Generally, I like significantly less volume of input in my life than my NT contemporaries. And I’ve noticed that I like to go deep into the kind of ‘information bank’ I prefer.

In this state experience and thought tends to the profound and considered. Like so many autistics I know I go full on in and bask in the kind of immersion that generates my favourite state, that of flow.

Once in flow I turn what I’m handling this way and that. I see the object of my interest from many angles as I strive to understand it in perfect detail.

What I notice most is the NT habit of fast crawling (ant-like) in a purposeful direction over the surface of things (not saying that profundity is lacking but that the focus appears to be speed and reach). So there is a general hurry to move across the surface and to go wide extending outwards. New places and new connections are made endlessly it seems. They want more and more of this – so that the web of interactions unfolds exponentially, growing larger each day.

I’m talking about tendency with variation of course – there will be NT who like quiet and slow too.

But I hear NT reminding themselves quite often to slow down, go back to base and value the small things and the people who ‘really matter’. In a corner of perception NT know that they can tend to overdo it.

These are two vastly differing vantage points. And that is all they are.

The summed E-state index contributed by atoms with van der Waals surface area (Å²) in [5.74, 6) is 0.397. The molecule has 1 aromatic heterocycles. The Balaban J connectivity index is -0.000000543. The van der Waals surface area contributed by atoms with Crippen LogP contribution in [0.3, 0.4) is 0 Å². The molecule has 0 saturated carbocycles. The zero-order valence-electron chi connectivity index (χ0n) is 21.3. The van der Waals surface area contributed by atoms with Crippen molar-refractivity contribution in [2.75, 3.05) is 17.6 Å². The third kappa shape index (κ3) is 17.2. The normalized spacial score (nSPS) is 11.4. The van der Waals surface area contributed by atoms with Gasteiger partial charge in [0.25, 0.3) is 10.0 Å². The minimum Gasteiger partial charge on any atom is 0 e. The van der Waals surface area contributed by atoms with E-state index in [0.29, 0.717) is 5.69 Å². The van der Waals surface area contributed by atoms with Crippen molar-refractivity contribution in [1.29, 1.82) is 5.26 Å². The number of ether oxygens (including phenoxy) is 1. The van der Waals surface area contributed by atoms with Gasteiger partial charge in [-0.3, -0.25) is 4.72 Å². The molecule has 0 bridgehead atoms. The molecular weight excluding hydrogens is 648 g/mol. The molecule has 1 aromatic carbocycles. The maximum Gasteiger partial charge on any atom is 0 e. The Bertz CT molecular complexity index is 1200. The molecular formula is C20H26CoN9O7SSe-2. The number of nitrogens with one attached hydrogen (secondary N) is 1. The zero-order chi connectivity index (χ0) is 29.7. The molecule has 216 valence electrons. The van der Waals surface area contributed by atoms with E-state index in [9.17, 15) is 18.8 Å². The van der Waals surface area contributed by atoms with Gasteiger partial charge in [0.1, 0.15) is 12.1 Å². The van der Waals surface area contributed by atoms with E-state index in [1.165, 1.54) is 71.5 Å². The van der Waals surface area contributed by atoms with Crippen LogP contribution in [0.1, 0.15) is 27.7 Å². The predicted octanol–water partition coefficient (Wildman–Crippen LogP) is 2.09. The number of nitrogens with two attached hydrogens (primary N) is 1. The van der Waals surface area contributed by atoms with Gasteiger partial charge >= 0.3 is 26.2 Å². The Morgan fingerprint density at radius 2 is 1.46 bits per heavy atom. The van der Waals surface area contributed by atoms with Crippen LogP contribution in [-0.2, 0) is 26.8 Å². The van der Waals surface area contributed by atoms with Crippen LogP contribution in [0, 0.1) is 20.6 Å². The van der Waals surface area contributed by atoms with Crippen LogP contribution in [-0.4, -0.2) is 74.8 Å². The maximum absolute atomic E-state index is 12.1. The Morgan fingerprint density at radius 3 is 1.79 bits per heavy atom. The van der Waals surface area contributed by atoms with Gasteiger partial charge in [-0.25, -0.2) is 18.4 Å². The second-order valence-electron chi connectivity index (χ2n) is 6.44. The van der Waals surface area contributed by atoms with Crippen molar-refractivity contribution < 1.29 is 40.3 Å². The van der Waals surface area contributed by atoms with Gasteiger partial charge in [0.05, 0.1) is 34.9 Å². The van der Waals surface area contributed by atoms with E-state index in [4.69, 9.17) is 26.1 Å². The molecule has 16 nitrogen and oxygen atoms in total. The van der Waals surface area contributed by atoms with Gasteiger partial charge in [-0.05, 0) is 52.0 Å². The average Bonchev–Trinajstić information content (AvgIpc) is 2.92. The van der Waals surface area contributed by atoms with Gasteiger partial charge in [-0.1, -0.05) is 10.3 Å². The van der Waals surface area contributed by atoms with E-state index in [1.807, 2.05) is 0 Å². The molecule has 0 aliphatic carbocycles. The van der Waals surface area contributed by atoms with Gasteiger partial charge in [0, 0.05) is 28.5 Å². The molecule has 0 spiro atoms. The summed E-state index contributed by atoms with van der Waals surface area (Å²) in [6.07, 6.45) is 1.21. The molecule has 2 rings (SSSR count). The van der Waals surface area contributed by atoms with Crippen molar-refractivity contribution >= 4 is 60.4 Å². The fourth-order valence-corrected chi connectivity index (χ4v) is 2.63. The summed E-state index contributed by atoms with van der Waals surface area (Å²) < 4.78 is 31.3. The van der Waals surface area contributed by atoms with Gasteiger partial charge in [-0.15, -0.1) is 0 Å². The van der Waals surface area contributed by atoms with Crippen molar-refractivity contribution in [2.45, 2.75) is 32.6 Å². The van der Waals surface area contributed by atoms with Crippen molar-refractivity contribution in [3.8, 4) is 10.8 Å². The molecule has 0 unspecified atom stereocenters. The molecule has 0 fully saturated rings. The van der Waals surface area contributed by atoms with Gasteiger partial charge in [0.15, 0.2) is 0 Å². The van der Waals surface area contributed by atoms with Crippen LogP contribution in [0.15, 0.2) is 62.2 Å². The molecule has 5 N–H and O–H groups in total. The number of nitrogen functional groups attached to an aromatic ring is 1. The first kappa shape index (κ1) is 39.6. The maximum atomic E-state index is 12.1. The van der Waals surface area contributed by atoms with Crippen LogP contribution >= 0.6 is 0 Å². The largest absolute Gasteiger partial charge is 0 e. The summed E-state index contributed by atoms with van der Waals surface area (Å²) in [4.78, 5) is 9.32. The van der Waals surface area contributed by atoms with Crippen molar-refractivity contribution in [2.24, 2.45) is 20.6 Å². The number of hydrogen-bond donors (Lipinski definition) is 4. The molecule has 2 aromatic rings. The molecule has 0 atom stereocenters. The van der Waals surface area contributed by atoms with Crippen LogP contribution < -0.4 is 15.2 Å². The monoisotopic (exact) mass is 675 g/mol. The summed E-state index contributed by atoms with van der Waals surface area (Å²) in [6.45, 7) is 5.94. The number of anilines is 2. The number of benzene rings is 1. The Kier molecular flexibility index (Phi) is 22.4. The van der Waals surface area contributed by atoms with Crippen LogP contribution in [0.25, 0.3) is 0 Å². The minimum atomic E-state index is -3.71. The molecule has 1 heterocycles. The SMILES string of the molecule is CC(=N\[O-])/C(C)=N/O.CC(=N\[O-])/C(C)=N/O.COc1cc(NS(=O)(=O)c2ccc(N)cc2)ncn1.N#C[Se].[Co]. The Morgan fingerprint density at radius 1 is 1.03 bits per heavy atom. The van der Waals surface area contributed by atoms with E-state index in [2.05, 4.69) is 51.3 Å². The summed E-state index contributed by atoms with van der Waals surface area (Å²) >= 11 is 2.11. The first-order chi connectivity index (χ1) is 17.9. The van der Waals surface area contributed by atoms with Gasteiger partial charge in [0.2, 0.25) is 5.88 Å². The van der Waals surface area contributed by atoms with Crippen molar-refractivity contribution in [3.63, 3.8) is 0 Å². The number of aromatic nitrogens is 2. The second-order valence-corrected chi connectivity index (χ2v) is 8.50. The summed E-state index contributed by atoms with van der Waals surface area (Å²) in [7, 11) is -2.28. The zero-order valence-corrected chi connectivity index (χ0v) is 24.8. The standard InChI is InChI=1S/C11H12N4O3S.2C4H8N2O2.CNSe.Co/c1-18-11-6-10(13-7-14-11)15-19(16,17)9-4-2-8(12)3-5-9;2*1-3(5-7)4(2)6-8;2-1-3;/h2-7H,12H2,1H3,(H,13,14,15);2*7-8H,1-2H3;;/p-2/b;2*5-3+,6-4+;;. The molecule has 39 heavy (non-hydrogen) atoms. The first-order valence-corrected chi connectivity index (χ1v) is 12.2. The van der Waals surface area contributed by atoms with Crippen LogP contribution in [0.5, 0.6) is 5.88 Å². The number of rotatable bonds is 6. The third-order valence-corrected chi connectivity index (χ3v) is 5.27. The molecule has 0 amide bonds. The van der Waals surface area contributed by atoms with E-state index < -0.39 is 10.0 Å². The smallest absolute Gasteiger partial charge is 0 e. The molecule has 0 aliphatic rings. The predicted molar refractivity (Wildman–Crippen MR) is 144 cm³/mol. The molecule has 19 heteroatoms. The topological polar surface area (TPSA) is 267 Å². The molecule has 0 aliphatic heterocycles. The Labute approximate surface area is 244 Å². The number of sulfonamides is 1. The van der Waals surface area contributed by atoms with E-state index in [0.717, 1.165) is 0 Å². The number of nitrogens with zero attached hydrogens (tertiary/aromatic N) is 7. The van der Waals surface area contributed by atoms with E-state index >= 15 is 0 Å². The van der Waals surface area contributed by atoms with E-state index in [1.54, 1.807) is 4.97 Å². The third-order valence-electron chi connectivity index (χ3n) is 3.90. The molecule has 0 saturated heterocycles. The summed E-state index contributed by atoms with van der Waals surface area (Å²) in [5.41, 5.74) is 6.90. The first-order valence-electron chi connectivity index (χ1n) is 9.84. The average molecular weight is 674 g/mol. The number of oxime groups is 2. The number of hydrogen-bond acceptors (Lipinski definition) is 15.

I think this is a perhaps one very good reason why NT can seem to to ignore autistics and don’t quite register our presence.

I write the above in the context of World Autism Awareness Day 2017 – which being deep in a flow state – I missed!

But it’s been an interesting week.

As April rages on unnoticed in my immediate environs I haven’t seen much autism awareness on the streets of Oxford. Not one person I know has mentioned autism.

Zero.

In a way I’m relieved. I’m tired of all the misinformation.

Autism to me is a language and a culture. It’s my identity. But I am yet to fully realise that, or rather what that means in my life.

As the internet groans with blogs and videos, articles and debates this month, I turn to practical matters. I have to live in a neurotypical (NT) world. I have survived all these years. But I want an equal footing in this crazy scrambled world.

While NT life has powered on this week there’s been a quiet revolution in my autistic soul.

I’ve gone from feeling weighed down with the enormity of my task to locate myself as an autistic woman in a world that doesn’t suit my neuro-type, to feeling freed. Its as though I’ve absorbed another level of my difference and come into a clearing.